Health Care Reform: Act One, The legacy of the 2008 election

Despite this mandate, however, the passage ofhealth care reform was long, arduous and not very pretty. The 2008 election also reflected a deepening polarization in the country that would have ramifications for the 2010 and 2012 elections: voters in red states were dead set against health care reform, big federal programs and increasing taxes; voters in blue states saw the charismatic President as the symbol of hope and change, and were themselves hopeful of a new beginning, a new era of government activity for the good of society. Voters in the so-called “purple” (swing) states were divided between the camps. As the President was inaugurated in 2009, however, the mood of the country was upbeat, and even his opponents saw the change in administration as a hopeful new beginning.

Hoping to continue to distance himself from Hillary Clinton’s failures, President Obama refused to get involved in the nuts and bolts of the legislative process.7 Though the blue dog Democrats had been pivotal in giving President Obama his Democratic sweep, they were on the conservative end of the party’s spectrum, and were concerned about cost, the single-payer system and federal funding of abortion (prohibited under the Hyde amendment).8 Republicans, for their part, were leery of any kind of national health care system, and worried about creating a vast new program in an era of skyrocketing debt. It eventually became clear that (1) the President was not going to weigh in on the legislation in any significant way and (2) Republicans were going to be, as a Politico article alleged (and the Democrats liked to repeat), “the party of no.”9 This strategy continued to play out, causing headaches for the President after both the 2010 and 2012 elections.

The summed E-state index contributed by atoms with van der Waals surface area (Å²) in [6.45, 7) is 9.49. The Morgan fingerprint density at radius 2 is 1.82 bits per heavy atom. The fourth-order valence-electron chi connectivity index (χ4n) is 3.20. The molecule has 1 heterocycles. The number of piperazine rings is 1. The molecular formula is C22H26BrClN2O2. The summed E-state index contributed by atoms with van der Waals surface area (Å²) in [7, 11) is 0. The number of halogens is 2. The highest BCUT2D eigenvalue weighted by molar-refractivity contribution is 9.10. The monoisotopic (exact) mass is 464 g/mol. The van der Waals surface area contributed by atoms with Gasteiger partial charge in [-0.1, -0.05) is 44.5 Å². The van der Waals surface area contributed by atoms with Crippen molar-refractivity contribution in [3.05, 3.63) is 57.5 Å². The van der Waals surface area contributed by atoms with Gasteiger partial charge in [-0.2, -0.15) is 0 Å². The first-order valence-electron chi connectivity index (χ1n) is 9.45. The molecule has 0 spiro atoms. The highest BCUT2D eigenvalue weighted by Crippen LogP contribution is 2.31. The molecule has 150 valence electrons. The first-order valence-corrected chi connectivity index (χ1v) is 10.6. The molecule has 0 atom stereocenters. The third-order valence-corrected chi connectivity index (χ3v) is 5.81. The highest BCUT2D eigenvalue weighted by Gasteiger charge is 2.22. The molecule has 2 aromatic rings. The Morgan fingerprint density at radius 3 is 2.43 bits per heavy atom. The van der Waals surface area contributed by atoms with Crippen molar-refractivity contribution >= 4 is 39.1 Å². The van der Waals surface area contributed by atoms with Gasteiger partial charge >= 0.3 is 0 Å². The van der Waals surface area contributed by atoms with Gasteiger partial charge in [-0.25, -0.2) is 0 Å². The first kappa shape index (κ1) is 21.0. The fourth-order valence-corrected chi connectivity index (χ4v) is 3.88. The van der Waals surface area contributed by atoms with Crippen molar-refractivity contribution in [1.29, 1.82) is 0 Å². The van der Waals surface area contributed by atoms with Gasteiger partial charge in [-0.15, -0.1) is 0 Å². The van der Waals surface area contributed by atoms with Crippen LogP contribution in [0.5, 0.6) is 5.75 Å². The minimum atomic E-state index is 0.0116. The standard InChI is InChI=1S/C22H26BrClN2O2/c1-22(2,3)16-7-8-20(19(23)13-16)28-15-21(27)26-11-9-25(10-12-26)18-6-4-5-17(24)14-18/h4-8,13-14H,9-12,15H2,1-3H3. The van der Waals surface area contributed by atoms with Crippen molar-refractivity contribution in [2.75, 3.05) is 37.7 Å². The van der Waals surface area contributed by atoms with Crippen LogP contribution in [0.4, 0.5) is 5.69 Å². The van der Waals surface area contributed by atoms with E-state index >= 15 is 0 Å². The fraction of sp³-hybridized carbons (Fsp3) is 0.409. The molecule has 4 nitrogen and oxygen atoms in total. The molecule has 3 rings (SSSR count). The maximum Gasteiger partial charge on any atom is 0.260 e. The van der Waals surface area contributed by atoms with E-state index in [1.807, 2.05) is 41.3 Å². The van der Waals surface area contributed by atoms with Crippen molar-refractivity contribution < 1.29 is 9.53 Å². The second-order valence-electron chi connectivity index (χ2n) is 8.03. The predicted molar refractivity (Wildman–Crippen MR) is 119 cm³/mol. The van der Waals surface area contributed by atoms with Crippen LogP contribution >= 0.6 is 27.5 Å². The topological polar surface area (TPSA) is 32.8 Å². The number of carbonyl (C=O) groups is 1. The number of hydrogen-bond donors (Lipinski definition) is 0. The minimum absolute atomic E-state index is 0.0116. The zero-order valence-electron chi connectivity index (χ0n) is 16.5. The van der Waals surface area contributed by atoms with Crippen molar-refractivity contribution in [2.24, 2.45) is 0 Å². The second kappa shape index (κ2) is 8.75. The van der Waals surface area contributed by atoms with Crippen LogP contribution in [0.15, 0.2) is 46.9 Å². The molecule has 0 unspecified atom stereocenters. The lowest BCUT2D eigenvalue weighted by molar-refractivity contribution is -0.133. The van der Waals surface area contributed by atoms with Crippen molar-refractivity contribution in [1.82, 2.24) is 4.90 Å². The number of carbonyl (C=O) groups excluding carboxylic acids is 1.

Speaker of the House Nancy Pelosi (D-CA) and Senate Majority Leader Harry Reid (D-NV) set about creating the coalitions necessary to pass the bill—coalitions that each leader had to build within the Democratic Party. Language appeasing pro-life Democrats was added in the House, and in the Senate special deals (the “cornhusker kickback,” the “Louisiana Purchase”) were made to entice recalcitrant Democrats to vote for the legislation. As 2009 was drawing to a close, health care was moving towards passage. The House and Senate were each voting on different versions of the bill; these versions would eventually need to be combined and reconciled in a conference committee bill that would itself come to a vote in each chamber before going to the President for his signature.

 
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